U.S. Will Spend Millions on 'Game-Changing' Laser-Firing Drone to Destroy Enemy Missiles

The U.S. Missile Defense Agency’s budget for 2019 plans to allocate resources toward building a laser-firing drone to intercept missiles.

The Missile Defense Agency (MDA) requested a total $9.9 billion budget that accounts for 0.22 percent of President Donald Trump’s $4.4 trillion 2019 budget proposal, its single largest request in the history of the agency, as The Diplomat noted.

In the document, the agency specifically cites the “recent escalation of the threat” from North Korea—which has successfully tested two different kinds of intercontinental ballistic missiles (ICBMs) capable of reaching the U.S. mainland in 2017—as a reason to bolster missile defense spending.

Among the measures proposed, which include the deployment of 20 ground-based interceptors at Fort Greely in Alaska—adding to the existing 44 by 2023—and of two radars in the Pacific, the MDA is looking to develop new technologies such as unmanned aerial vehicles (UAV) fitted with lasers.

Unlike existing missile defense systems, these would destroy enemy missiles shortly after their launch, in their boost phase of flight. “Scalable, efficient, and compact high-energy lasers can be game-changing capabilities within missile defense architectures,” the MDA writes in its budget proposal.

The agency requested $66 million to develop a drone-fitting laser, split between a $61 million Low Power Laser Demonstrator (LPLD) Program and a $5 million budget to then increase the laser’s power, Missile Defense Agency Director of Operations Gary Pennett told a press briefing Tuesday.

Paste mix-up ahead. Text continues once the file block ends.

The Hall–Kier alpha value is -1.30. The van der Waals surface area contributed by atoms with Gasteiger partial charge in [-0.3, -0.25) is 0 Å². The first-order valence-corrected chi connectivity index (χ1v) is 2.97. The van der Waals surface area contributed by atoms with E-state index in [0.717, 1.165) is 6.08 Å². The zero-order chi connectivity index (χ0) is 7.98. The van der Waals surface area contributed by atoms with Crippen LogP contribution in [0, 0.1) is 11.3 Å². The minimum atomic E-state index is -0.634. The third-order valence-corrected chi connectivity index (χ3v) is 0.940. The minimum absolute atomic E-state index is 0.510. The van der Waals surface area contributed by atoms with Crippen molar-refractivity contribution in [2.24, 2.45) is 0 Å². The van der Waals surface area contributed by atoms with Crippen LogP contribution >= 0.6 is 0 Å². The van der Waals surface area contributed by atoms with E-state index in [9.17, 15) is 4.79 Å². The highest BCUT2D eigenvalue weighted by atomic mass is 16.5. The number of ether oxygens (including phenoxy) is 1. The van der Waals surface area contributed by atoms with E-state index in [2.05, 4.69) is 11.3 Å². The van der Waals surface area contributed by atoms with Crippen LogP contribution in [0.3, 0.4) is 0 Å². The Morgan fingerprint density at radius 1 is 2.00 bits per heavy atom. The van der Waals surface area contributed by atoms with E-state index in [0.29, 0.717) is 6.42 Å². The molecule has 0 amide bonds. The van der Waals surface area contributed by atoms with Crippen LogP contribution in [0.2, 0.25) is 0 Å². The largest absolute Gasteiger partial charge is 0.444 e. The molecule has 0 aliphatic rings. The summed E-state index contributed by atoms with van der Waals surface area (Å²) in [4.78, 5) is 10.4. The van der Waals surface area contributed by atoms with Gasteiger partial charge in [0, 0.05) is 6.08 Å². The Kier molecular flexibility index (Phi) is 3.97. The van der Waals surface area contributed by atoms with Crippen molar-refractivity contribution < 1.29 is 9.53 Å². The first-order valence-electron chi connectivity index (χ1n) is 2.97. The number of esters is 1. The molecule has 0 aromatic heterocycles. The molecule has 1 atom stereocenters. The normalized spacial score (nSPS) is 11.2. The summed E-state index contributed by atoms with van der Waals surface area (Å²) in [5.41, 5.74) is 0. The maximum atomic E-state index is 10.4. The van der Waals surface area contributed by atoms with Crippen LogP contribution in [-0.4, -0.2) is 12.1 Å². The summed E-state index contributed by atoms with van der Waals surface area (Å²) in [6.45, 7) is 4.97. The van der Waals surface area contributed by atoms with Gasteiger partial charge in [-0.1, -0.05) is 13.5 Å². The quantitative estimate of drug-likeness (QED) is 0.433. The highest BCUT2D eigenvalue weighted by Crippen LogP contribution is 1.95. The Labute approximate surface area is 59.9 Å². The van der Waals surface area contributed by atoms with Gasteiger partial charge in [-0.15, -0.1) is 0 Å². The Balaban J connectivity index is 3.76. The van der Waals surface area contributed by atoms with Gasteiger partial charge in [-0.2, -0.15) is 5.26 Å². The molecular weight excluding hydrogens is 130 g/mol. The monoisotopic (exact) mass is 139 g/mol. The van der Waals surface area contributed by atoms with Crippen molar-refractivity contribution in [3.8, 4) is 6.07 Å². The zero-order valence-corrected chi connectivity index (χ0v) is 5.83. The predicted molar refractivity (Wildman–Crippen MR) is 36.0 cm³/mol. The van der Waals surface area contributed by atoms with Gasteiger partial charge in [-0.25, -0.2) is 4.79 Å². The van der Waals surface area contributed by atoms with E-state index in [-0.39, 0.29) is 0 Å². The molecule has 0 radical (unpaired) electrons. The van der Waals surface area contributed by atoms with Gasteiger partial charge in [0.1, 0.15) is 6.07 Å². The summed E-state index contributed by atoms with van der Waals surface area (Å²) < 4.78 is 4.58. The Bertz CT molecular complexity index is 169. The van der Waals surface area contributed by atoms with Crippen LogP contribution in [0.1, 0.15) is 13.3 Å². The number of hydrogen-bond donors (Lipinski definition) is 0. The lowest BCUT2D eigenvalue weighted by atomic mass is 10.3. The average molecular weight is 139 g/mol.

The agency has already begun working on developing the weapon, awarding more than $27 million in nine-month contracts to Lockheed Martin ($9.4 million), General Atomics (8.8 million) and Boeing ($8.9 million) for the integration and testing of a low-power laser on a drone, with a low-power flight test scheduled for 2020 and a beam stability test expected in 2012, according to Flight Global.

02_14_UAV A pilot grasps a flight control and weapons firing stick while preparing to launch a U.S. Air Force MQ-1B Predator unmanned aerial vehicle (UAV), from a ground control station at a secret air base in the Persian Gulf region on January 7, 2016. John Moore/Getty Images

In July, Republican Senator Tom Cotton suggested that the military look as “aggressively” as possible at deploying drones to intercept North Korean missiles during a Senate Armed Services Committee session discussing the reappointment of the chairman of the Joint Chiefs of Staff, General Joseph Dunford, in July. Dunford said the military was doing “a lot of work” on boost-phase intercept systems but currently does not have that capability.

North Korea’s last missile test occurred on November 29, unveiling its most powerful ICBM to date, the Hwasong-15. North Korean leader Kim Jong Un then announced the accomplishment of the country’s “historic cause of completing the state nuclear force,” but the U.S. Director of National Intelligence (DNI) Daniel Coats believes Pyongyang’s missile tests will continue this year.

“In the wake of accelerated missile testing since 2016, North Korea is likely to press ahead with more tests in 2018,” the DNI’s Worldwide Threat Assessment published Tuesday read.